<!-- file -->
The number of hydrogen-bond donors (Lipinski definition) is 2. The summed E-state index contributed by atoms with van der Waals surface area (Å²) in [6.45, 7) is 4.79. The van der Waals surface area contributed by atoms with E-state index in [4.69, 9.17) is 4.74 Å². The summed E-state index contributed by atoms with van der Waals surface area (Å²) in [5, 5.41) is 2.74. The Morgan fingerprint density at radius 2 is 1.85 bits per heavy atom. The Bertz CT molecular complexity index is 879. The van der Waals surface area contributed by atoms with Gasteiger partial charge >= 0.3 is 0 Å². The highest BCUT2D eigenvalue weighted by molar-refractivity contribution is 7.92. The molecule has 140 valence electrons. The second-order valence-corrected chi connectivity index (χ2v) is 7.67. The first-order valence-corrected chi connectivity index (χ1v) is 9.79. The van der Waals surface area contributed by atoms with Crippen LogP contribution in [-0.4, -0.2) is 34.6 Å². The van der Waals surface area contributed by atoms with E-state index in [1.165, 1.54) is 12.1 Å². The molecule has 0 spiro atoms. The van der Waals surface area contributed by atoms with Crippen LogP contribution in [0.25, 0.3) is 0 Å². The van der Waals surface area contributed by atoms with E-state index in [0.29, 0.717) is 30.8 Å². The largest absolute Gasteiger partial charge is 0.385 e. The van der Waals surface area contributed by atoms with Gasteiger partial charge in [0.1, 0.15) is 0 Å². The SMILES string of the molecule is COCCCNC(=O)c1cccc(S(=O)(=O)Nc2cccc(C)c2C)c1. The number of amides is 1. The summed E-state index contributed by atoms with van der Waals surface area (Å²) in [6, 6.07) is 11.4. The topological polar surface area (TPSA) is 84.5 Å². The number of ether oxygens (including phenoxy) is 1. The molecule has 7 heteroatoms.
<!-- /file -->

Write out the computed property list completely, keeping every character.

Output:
The number of hydrogen-bond donors (Lipinski definition) is 2. The summed E-state index contributed by atoms with van der Waals surface area (Å²) in [6.45, 7) is 4.79. The van der Waals surface area contributed by atoms with E-state index in [4.69, 9.17) is 4.74 Å². The summed E-state index contributed by atoms with van der Waals surface area (Å²) in [5, 5.41) is 2.74. The Morgan fingerprint density at radius 2 is 1.85 bits per heavy atom. The Bertz CT molecular complexity index is 879. The van der Waals surface area contributed by atoms with Gasteiger partial charge >= 0.3 is 0 Å². The highest BCUT2D eigenvalue weighted by molar-refractivity contribution is 7.92. The molecule has 140 valence electrons. The second-order valence-corrected chi connectivity index (χ2v) is 7.67. The first-order valence-corrected chi connectivity index (χ1v) is 9.79. The van der Waals surface area contributed by atoms with Crippen LogP contribution in [-0.4, -0.2) is 34.6 Å². The van der Waals surface area contributed by atoms with E-state index in [1.165, 1.54) is 12.1 Å². The molecule has 0 spiro atoms. The van der Waals surface area contributed by atoms with Crippen LogP contribution in [0.25, 0.3) is 0 Å². The van der Waals surface area contributed by atoms with E-state index in [0.29, 0.717) is 30.8 Å². The largest absolute Gasteiger partial charge is 0.385 e. The van der Waals surface area contributed by atoms with Gasteiger partial charge in [0.1, 0.15) is 0 Å². The SMILES string of the molecule is COCCCNC(=O)c1cccc(S(=O)(=O)Nc2cccc(C)c2C)c1. The number of amides is 1. The summed E-state index contributed by atoms with van der Waals surface area (Å²) in [6, 6.07) is 11.4. The topological polar surface area (TPSA) is 84.5 Å². The number of ether oxygens (including phenoxy) is 1. The molecule has 7 heteroatoms.